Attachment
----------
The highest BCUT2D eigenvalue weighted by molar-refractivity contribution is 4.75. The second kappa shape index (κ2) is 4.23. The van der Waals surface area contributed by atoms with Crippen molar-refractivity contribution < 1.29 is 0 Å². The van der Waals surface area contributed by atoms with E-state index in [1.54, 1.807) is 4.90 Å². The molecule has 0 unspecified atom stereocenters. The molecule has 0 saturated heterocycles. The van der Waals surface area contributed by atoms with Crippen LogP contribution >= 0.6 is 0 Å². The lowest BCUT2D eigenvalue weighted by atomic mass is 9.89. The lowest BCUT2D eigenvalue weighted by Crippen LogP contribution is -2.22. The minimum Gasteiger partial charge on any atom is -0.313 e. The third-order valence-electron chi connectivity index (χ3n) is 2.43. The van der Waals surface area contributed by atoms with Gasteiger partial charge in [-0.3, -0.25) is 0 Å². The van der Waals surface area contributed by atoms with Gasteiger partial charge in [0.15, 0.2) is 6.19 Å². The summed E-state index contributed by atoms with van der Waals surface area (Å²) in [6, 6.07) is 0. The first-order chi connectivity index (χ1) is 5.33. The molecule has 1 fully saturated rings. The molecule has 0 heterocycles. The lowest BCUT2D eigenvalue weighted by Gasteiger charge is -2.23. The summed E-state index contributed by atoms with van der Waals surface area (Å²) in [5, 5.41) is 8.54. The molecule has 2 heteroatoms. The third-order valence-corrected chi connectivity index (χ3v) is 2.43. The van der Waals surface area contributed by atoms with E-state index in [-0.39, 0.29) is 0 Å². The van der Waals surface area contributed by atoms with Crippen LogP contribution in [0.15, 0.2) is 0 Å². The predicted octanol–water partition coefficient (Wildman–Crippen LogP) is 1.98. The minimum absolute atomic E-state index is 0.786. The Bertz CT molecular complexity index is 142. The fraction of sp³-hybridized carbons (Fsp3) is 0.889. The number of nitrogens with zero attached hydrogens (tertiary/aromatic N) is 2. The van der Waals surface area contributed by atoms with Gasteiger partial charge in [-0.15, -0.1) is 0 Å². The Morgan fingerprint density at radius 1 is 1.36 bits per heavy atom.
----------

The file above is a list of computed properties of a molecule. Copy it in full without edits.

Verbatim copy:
The highest BCUT2D eigenvalue weighted by molar-refractivity contribution is 4.75. The second kappa shape index (κ2) is 4.23. The van der Waals surface area contributed by atoms with Crippen molar-refractivity contribution < 1.29 is 0 Å². The van der Waals surface area contributed by atoms with E-state index in [1.54, 1.807) is 4.90 Å². The molecule has 0 unspecified atom stereocenters. The molecule has 0 saturated heterocycles. The van der Waals surface area contributed by atoms with Crippen LogP contribution >= 0.6 is 0 Å². The lowest BCUT2D eigenvalue weighted by atomic mass is 9.89. The lowest BCUT2D eigenvalue weighted by Crippen LogP contribution is -2.22. The minimum Gasteiger partial charge on any atom is -0.313 e. The third-order valence-electron chi connectivity index (χ3n) is 2.43. The van der Waals surface area contributed by atoms with Gasteiger partial charge in [-0.3, -0.25) is 0 Å². The van der Waals surface area contributed by atoms with Gasteiger partial charge in [0.15, 0.2) is 6.19 Å². The summed E-state index contributed by atoms with van der Waals surface area (Å²) in [6, 6.07) is 0. The first-order chi connectivity index (χ1) is 5.33. The molecule has 1 fully saturated rings. The molecule has 0 heterocycles. The lowest BCUT2D eigenvalue weighted by Gasteiger charge is -2.23. The summed E-state index contributed by atoms with van der Waals surface area (Å²) in [5, 5.41) is 8.54. The molecule has 2 heteroatoms. The third-order valence-corrected chi connectivity index (χ3v) is 2.43. The van der Waals surface area contributed by atoms with E-state index in [-0.39, 0.29) is 0 Å². The van der Waals surface area contributed by atoms with Crippen LogP contribution in [0.15, 0.2) is 0 Å². The predicted octanol–water partition coefficient (Wildman–Crippen LogP) is 1.98. The minimum absolute atomic E-state index is 0.786. The Bertz CT molecular complexity index is 142. The fraction of sp³-hybridized carbons (Fsp3) is 0.889. The number of nitrogens with zero attached hydrogens (tertiary/aromatic N) is 2. The van der Waals surface area contributed by atoms with Gasteiger partial charge in [-0.15, -0.1) is 0 Å². The Morgan fingerprint density at radius 1 is 1.36 bits per heavy atom.